Updating the vpf and vpis
The Employees' Provident Fund (EPF), perhaps, remains the most ignored investment avenue.
The reason could probably be the fact that it has been treated as more of a 'forced investment' all these years.
explains how debt/interest is the underlying engine of rising income/wealth disparity: Also, keep in mind that one does not have to have an outstanding loan to be a net payer of interest.
I’m a 22-year-old Kanye West "Stan" and avid sneakerhead.
You might not be aware of it, but America's "credit card"--our national debt--comes with its own disclosure statement: Here's a chart of America's credit card: clearly, any credit line expanding this fast will bankrupt the borrower, regardless of their income.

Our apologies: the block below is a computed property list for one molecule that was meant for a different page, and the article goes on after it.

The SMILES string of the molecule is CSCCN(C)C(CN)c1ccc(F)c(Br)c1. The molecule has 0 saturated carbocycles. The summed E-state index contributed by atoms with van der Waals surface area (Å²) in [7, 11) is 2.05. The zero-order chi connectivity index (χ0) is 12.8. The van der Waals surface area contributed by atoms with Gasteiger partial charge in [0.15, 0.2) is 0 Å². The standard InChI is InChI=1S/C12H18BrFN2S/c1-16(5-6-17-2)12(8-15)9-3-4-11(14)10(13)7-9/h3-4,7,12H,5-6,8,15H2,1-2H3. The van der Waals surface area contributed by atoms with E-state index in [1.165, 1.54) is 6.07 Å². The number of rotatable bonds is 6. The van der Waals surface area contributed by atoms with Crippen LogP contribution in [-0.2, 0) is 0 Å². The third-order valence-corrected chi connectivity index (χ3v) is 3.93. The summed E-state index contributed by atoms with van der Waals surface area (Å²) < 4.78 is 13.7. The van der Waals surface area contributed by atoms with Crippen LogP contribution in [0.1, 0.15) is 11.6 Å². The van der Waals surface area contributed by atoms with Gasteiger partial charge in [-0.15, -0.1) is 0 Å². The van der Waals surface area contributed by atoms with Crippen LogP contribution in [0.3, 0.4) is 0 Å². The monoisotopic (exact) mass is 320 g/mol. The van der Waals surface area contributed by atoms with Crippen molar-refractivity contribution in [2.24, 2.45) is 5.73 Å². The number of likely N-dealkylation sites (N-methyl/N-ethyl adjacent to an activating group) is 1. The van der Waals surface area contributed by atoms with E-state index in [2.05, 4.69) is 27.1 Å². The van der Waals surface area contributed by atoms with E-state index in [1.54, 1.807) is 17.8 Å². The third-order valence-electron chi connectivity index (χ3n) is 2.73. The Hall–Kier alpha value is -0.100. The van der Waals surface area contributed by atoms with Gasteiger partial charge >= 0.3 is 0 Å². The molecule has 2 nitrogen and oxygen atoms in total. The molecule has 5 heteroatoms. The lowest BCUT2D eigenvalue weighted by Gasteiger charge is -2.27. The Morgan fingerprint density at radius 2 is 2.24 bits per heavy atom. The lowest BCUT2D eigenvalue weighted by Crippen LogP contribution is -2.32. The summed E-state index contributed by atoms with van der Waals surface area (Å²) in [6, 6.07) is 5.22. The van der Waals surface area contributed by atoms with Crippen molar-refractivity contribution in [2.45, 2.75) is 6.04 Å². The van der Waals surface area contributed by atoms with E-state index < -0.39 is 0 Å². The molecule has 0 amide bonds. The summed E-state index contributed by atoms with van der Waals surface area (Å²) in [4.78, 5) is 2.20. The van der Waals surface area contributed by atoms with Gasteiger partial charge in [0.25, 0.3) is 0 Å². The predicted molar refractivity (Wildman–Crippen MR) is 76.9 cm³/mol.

When 12 per cent of their basic pay, no more, no less, moves into the EPF account each month, most employees get a sense of satisfaction that their retirement savings are on track. For someone with a basic monthly salary of Rs 25,000, the corpus after 30 years of service (at 9 per cent) would be about Rs 87 lakh.
Now, at a conservative 5 per cent per annum inflation rate, it means Rs 87 lakh will be worth Rs 20 lakh after 30 years!
(2006) The Extent of Regulatory Consensus on Health and Safety Expenditure: Part 2: Applying the J-Value Technique to Case Studies across Industries.